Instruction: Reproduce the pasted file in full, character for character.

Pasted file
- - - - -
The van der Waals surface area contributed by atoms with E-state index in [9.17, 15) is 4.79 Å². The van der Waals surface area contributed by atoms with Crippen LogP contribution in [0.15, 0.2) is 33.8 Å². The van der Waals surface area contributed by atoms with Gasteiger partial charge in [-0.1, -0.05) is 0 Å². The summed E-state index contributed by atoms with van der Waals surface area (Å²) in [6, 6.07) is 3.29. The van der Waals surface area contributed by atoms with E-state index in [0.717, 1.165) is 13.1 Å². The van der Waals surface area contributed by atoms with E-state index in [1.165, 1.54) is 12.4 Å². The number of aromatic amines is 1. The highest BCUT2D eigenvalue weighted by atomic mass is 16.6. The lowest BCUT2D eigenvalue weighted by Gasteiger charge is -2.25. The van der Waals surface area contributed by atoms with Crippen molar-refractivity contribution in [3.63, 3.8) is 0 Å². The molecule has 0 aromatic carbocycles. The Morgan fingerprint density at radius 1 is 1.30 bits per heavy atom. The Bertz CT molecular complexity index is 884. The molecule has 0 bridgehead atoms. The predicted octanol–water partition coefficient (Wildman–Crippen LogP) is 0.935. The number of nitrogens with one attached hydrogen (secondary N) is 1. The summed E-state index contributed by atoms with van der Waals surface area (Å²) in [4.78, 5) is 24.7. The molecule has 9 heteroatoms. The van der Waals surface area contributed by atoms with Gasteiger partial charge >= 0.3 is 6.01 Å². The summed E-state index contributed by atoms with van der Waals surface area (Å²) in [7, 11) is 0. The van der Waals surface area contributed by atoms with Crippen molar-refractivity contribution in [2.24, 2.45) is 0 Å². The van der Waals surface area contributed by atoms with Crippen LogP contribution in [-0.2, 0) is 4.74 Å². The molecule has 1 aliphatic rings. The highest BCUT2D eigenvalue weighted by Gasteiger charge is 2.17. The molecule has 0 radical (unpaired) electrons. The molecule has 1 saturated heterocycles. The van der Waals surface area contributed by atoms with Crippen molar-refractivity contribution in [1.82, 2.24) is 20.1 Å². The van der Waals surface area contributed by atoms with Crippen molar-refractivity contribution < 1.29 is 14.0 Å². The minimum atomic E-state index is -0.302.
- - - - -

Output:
The van der Waals surface area contributed by atoms with E-state index in [9.17, 15) is 4.79 Å². The van der Waals surface area contributed by atoms with Crippen LogP contribution in [0.15, 0.2) is 33.8 Å². The van der Waals surface area contributed by atoms with Gasteiger partial charge in [-0.1, -0.05) is 0 Å². The summed E-state index contributed by atoms with van der Waals surface area (Å²) in [6, 6.07) is 3.29. The van der Waals surface area contributed by atoms with E-state index in [0.717, 1.165) is 13.1 Å². The van der Waals surface area contributed by atoms with E-state index in [1.165, 1.54) is 12.4 Å². The number of aromatic amines is 1. The highest BCUT2D eigenvalue weighted by atomic mass is 16.6. The lowest BCUT2D eigenvalue weighted by Gasteiger charge is -2.25. The van der Waals surface area contributed by atoms with Crippen molar-refractivity contribution in [3.63, 3.8) is 0 Å². The molecule has 0 aromatic carbocycles. The Morgan fingerprint density at radius 1 is 1.30 bits per heavy atom. The Bertz CT molecular complexity index is 884. The molecule has 0 bridgehead atoms. The predicted octanol–water partition coefficient (Wildman–Crippen LogP) is 0.935. The number of nitrogens with one attached hydrogen (secondary N) is 1. The summed E-state index contributed by atoms with van der Waals surface area (Å²) in [4.78, 5) is 24.7. The molecule has 9 heteroatoms. The van der Waals surface area contributed by atoms with Gasteiger partial charge >= 0.3 is 6.01 Å². The summed E-state index contributed by atoms with van der Waals surface area (Å²) in [7, 11) is 0. The van der Waals surface area contributed by atoms with Crippen molar-refractivity contribution in [2.24, 2.45) is 0 Å². The van der Waals surface area contributed by atoms with Crippen LogP contribution in [-0.2, 0) is 4.74 Å². The molecule has 1 aliphatic rings. The highest BCUT2D eigenvalue weighted by Gasteiger charge is 2.17. The molecule has 0 radical (unpaired) electrons. The molecule has 1 saturated heterocycles. The van der Waals surface area contributed by atoms with Crippen molar-refractivity contribution in [1.82, 2.24) is 20.1 Å². The van der Waals surface area contributed by atoms with Crippen molar-refractivity contribution < 1.29 is 14.0 Å². The minimum atomic E-state index is -0.302.